Well-presented small plates that tell the story of the land, served in a casual dining room with just two communal tables (and a six-seat chef’s counter serving a 20-bites tasting menu) are the order of the day at this exciting wine shop, pasta bar and restaurant. Chefs Giuseppe Lo Iudice and Alessandro Miocchi forage every week in several pristine areas of Abruzzo and the menu reads like a dialogue between them and the region’s best artisan farmers. Expect unusual flavour pairings such as wild boar tartare with grilled squid, as well as a clever wine list focusing on small producers.
Restaurant, gastronomy, cold cuts and cheese counter. Wines and spirits, takeaway and home deliveries In the heart of the capital, a few steps from Campo de’ Fiori, a historic restaurant with a menu based on large ingredients, on the constant dialogue with the salami counter. And cheeses and on a real, Roman and Italian cuisine...The book "Roscioli, bread, cooking and Rome" At the end of the 1950s, 11 brothers and cousins ​​arrived in Rome from Rocca di Montemonaco, a small town in the Marche region. They will all end up being bakers in the capital. Thus begins, with the story of Marco, the book "Roscioli the bread, the kitchen and Rome", a book that tells about a family, the hard work, the evolutions and the search for an ancient Roman oven. Written by Elisia Menduni, with photos by Maurizio Camagna, published by the publisher Giunti in 2016, the book, in addition to proposing 30 iconic recipes of the Oven, of the Salumeria Roscioli Restaurant and of the Roscioli Coffee, also extends into the ancient roots of the capital's bread-making , from the Romans to today. https://www.salumeriaroscioli.com
Via dei Giubbonari, 21
21 Via dei Giubbonari
Restaurant, gastronomy, cold cuts and cheese counter. Wines and spirits, takeaway and home deliveries In the heart of the capital, a few steps from Campo de’ Fiori, a historic restaurant with a menu based on large ingredients, on the constant dialogue with the salami counter. And cheeses and on a real, Roman and Italian cuisine...The book "Roscioli, bread, cooking and Rome" At the end of the 1950s, 11 brothers and cousins ​​arrived in Rome from Rocca di Montemonaco, a small town in the Marche region. They will all end up being bakers in the capital. Thus begins, with the story of Marco, the book "Roscioli the bread, the kitchen and Rome", a book that tells about a family, the hard work, the evolutions and the search for an ancient Roman oven. Written by Elisia Menduni, with photos by Maurizio Camagna, published by the publisher Giunti in 2016, the book, in addition to proposing 30 iconic recipes of the Oven, of the Salumeria Roscioli Restaurant and of the Roscioli Coffee, also extends into the ancient roots of the capital's bread-making , from the Romans to today. https://www.salumeriaroscioli.com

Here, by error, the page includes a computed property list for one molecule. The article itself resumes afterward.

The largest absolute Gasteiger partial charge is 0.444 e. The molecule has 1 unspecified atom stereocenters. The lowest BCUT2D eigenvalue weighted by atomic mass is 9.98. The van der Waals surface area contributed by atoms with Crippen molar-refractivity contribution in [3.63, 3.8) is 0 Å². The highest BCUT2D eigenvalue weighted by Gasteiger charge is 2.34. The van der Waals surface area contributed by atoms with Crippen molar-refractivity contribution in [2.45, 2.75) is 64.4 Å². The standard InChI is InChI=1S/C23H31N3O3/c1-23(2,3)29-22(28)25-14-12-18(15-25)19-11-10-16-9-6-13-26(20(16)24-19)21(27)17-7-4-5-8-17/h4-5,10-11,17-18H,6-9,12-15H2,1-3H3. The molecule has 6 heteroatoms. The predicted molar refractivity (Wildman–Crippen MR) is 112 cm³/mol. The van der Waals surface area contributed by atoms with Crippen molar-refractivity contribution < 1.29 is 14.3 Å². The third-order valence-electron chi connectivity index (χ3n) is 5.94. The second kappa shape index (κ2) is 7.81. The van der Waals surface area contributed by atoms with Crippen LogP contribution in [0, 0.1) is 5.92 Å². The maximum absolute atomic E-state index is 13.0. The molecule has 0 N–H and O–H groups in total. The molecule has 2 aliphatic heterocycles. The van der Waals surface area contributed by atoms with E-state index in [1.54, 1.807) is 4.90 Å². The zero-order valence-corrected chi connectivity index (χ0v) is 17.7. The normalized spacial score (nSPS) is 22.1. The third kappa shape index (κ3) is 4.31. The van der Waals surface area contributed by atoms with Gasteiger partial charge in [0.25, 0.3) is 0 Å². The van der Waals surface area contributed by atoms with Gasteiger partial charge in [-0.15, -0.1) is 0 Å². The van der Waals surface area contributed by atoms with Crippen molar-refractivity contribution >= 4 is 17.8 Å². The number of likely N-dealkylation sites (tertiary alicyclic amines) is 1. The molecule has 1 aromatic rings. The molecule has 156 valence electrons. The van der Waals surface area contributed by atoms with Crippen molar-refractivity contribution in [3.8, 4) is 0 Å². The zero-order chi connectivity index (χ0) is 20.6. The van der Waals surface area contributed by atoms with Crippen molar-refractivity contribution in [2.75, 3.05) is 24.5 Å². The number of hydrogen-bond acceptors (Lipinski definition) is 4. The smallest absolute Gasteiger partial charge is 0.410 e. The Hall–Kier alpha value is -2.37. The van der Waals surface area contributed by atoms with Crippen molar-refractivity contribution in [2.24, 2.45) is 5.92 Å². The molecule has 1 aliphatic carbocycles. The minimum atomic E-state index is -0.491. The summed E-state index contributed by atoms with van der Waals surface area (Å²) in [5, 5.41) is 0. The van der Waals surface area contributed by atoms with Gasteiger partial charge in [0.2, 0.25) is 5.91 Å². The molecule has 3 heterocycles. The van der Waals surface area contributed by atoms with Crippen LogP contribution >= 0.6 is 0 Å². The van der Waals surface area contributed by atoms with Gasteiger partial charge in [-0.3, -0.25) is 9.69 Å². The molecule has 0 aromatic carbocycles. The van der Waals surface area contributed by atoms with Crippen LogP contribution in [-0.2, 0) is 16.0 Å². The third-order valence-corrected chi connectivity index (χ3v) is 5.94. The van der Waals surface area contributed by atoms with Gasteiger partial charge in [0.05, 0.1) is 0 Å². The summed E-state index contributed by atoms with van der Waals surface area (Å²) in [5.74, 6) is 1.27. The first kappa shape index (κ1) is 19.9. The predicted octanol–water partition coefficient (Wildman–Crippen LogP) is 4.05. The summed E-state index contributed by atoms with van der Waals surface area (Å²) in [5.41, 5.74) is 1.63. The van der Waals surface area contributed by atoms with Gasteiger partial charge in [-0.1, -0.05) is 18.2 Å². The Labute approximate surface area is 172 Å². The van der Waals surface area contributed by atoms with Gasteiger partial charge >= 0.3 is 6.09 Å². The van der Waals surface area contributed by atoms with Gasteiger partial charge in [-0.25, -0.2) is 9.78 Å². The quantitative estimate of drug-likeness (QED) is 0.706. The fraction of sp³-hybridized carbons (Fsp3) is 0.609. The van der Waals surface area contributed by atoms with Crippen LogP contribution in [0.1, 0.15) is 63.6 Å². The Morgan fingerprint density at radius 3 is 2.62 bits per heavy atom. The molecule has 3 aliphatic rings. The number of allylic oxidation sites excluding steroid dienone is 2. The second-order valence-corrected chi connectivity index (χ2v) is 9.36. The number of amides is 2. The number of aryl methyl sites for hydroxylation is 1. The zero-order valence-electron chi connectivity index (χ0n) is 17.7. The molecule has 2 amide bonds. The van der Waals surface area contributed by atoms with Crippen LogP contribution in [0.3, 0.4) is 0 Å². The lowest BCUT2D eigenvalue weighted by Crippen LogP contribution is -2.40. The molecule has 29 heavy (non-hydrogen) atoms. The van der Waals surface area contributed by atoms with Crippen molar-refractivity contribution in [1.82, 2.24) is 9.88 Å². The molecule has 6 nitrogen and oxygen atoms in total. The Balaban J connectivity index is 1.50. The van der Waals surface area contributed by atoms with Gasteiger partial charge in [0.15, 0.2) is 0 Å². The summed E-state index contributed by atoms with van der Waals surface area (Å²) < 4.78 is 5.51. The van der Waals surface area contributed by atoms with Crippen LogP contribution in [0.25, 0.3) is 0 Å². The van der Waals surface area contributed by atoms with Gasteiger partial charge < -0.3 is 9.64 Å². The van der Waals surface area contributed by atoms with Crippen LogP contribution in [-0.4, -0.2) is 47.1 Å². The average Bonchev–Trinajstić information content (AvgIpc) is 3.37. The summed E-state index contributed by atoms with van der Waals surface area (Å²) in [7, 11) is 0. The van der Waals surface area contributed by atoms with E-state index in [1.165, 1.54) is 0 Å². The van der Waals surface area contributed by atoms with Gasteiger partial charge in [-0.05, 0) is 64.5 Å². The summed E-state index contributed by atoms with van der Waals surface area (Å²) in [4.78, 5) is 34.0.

Sciue Sciue - https://www.sciuesciuemonti.com Drizz' e 'recchie' tien' a ment': st'expression' comes to you. It doesn't mean "badly": it means "ambress" and well! I will avoid dwelling on the various etymologies hypothesized for the origin of this all-Neapolitan phrase, because the meaning that comes closest to the meaning I intend to give it is "SIMPLY". The concept of simplicity paradoxically encompasses the complex work of years of research and attention. An activity made up of many trials, trying at all times to respect the concept of food as it has been handed down to me by my family and my land. My commitment consists in choosing the best ingredients and trying to rework the classics of tradition (Neapolitan and non-Neapolitan) in an always new and inviting way, proposing a different menu every day. Sciue Sciue is located in Rome, in via Urbana, in the heart of the Monti district, in a place with few seats, where I tried to recreate an intimate and welcoming atmosphere Francesco Schiavo
Via Urbana, 56
56 Via Urbana
Sciue Sciue - https://www.sciuesciuemonti.com Drizz' e 'recchie' tien' a ment': st'expression' comes to you. It doesn't mean "badly": it means "ambress" and well! I will avoid dwelling on the various etymologies hypothesized for the origin of this all-Neapolitan phrase, because the meaning that comes closest to the meaning I intend to give it is "SIMPLY". The concept of simplicity paradoxically encompasses the complex work of years of research and attention. An activity made up of many trials, trying at all times to respect the concept of food as it has been handed down to me by my family and my land. My commitment consists in choosing the best ingredients and trying to rework the classics of tradition (Neapolitan and non-Neapolitan) in an always new and inviting way, proposing a different menu every day. Sciue Sciue is located in Rome, in via Urbana, in the heart of the Monti district, in a place with few seats, where I tried to recreate an intimate and welcoming atmosphere Francesco Schiavo
Pasta Urbana - https://www.pastaurbana.it/ Gastronomy workshop that prepares fresh pasta cooked at the moment and typical dishes made with local ingredients selected in compliance with the tradition of typical Roman cuisine different pasta proposals are prepared every day as “dials of the day”. One or more seconds of the Roman tradition are also proposed daily. Special tiramisu !!!
Via Urbana, 126
126 Via Urbana
Pasta Urbana - https://www.pastaurbana.it/ Gastronomy workshop that prepares fresh pasta cooked at the moment and typical dishes made with local ingredients selected in compliance with the tradition of typical Roman cuisine different pasta proposals are prepared every day as “dials of the day”. One or more seconds of the Roman tradition are also proposed daily. Special tiramisu !!!
Osteria Pesce Fritto e Baccala - https://www.osteriapescefrittoebaccala.it Osteria Pesce Fritto e Baccalà, a place where the tradition of true Roman cuisine is combined with the right innovation. The restaurant is located in a small street – called Er vicoletto – in the heart of San Lorenzo.